The U.S. government's reliance on contractors, including the State Department's and Department of Defense's (DOD) use of private security contractors in Iraq, has been well documented. We and others have examined many of the challenges the government faces using contractors in Iraq, including issues related to the scope of private security contractors' activities, the challenges in providing sufficient oversight, the appropriate accountability processes, and difficulties in conducting background screenings of foreign national contractor employees. What has not been so well examined is the comparative cost of using civilian employees or military members versus the cost of using contractors, particularly private security contractors, during contingency operations such as Operation Iraqi Freedom. Generally, when costs have been discussed, the focus has been on the daily rate paid to contractor employees, rather than on the total costs of using State Department or DOD personnel. However, in October 2005, the Congressional Budget Office (CBO) issued a study that compared the cost of using military personnel, federal civilians, or contractors to provide logistic support for overseas operations. The study concluded that over a 20-year period, using Army military units would cost roughly 90 percent more than using the contractor. Also, in an August 2008 report on contractor support in Iraq, the Congressional Budget Office conducted a comparison of one contractor's costs to provide private security services in Iraq versus estimated military costs. The report concluded that for the 1-year period beginning June 11, 2004, the costs of the private contractor did not differ greatly from the costs of having a comparable military unit performing similar functions. Because of the broad level of interest by Congress in issues dealing with Iraq, the Comptroller General performed this review under his authority to conduct evaluations on his own initiative. For this engagement, congressional interest specifically focused on determining the costs to the Department of Defense and the State Department of using private security contractors for security services versus using federal employees to provide the same services. We focused our review on the comparison of the State Department's costs to use private security contractors--to perform both personal and static security functions--as opposed to using State Department employees to perform those same functions.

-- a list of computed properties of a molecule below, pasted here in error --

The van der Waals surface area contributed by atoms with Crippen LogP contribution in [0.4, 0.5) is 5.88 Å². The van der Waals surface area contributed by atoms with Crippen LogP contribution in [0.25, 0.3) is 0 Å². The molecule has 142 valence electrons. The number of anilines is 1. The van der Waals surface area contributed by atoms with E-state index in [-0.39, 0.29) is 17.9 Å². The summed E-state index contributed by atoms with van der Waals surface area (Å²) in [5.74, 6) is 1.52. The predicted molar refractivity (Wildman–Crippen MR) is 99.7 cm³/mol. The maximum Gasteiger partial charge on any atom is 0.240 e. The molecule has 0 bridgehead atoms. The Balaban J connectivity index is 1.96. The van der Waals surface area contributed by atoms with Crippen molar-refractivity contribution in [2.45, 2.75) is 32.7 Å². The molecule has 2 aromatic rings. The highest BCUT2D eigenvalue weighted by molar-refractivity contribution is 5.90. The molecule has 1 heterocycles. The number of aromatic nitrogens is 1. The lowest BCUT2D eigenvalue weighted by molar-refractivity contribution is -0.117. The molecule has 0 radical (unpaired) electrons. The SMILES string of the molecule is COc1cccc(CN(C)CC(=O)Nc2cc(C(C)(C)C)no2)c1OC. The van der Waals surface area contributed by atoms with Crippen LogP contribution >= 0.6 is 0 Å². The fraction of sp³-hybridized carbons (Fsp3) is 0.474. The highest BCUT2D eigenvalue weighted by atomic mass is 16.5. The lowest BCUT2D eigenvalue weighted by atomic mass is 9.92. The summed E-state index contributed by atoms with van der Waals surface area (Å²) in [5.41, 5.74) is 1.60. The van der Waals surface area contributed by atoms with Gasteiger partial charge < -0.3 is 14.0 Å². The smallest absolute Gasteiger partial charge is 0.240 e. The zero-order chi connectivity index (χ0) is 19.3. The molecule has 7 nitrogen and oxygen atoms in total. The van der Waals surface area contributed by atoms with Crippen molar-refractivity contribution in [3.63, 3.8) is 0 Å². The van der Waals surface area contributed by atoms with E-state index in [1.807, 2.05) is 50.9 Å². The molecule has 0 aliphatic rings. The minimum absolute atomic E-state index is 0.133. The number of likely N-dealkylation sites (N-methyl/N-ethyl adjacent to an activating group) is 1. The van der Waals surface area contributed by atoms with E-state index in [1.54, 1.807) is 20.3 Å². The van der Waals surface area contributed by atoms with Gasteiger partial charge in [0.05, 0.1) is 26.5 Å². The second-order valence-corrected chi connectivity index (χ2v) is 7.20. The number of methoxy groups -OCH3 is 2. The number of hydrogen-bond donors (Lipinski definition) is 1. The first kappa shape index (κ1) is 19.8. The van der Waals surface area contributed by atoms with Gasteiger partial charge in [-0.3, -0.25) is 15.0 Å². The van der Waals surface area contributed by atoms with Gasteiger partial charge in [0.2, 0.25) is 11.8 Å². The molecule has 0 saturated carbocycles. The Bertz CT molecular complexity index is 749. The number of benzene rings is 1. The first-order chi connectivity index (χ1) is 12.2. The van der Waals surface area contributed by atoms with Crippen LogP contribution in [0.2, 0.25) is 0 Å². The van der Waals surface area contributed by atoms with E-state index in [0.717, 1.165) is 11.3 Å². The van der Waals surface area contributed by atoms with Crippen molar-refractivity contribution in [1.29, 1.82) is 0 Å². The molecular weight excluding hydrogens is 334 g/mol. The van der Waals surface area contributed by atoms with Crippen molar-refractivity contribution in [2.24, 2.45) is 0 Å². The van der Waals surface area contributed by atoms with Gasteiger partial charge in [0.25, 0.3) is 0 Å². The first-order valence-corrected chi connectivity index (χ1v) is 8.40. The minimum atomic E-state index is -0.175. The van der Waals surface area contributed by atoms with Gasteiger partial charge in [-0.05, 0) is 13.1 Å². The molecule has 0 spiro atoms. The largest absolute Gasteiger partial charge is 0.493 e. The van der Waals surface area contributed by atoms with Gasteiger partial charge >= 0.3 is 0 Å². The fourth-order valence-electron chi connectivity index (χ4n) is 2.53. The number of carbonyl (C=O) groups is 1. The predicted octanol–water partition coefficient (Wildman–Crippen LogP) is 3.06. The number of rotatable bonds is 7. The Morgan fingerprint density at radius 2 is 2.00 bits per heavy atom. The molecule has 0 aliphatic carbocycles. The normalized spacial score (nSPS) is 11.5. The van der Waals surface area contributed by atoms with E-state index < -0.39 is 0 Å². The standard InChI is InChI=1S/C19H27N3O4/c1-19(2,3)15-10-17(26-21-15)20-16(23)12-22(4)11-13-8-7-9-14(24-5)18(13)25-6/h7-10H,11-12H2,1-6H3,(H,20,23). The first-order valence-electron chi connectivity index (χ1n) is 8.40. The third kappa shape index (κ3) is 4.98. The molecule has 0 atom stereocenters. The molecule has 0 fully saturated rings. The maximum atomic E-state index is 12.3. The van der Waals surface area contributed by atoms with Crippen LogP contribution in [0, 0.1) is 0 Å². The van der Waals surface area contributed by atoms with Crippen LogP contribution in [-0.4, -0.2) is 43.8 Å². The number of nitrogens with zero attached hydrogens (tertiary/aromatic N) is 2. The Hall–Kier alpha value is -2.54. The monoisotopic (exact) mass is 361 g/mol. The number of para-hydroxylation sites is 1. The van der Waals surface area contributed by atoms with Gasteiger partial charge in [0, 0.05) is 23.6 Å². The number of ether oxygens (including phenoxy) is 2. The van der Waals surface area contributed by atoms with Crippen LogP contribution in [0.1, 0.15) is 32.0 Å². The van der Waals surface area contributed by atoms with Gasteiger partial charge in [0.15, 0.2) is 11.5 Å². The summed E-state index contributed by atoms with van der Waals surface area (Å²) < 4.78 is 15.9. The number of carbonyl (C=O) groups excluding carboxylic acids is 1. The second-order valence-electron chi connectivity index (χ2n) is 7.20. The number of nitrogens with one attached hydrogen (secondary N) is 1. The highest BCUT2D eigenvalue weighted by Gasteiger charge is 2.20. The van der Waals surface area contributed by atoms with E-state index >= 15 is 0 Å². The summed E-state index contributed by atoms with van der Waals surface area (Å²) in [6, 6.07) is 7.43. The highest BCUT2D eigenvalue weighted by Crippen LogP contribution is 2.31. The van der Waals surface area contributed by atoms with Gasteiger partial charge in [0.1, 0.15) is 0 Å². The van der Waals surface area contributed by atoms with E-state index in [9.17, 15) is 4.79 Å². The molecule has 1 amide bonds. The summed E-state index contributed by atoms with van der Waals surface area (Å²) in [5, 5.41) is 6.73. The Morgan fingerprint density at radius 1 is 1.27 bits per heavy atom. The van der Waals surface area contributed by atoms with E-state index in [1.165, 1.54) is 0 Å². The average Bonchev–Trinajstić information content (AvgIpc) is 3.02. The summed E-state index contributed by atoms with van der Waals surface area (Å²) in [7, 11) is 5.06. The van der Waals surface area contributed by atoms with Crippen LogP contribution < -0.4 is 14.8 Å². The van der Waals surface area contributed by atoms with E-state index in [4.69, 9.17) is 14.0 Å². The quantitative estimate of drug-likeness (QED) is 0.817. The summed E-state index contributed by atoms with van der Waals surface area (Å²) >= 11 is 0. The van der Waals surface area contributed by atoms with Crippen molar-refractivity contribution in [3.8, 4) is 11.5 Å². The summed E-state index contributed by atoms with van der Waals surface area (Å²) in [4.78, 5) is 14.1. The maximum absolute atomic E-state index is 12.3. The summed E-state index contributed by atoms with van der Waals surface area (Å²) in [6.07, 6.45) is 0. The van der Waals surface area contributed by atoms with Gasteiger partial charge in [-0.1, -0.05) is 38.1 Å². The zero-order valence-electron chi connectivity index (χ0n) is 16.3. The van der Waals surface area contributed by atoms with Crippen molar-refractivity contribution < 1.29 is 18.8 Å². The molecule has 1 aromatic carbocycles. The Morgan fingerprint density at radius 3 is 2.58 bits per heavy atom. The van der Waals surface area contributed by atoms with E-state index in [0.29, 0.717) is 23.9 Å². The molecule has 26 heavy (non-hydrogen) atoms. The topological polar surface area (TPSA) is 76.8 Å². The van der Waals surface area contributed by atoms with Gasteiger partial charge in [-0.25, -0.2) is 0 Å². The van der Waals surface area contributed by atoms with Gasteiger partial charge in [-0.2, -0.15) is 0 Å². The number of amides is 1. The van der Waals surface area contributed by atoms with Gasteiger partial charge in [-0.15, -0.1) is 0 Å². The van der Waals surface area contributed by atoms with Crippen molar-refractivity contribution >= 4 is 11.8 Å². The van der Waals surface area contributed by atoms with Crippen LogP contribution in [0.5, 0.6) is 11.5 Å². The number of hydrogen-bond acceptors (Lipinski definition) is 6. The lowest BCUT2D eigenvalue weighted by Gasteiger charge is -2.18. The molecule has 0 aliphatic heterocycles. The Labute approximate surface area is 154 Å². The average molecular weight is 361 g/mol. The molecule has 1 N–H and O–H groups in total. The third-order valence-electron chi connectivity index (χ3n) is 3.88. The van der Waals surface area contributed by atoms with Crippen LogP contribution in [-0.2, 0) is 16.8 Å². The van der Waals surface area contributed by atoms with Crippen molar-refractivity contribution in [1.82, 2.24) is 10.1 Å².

Skip to Highlights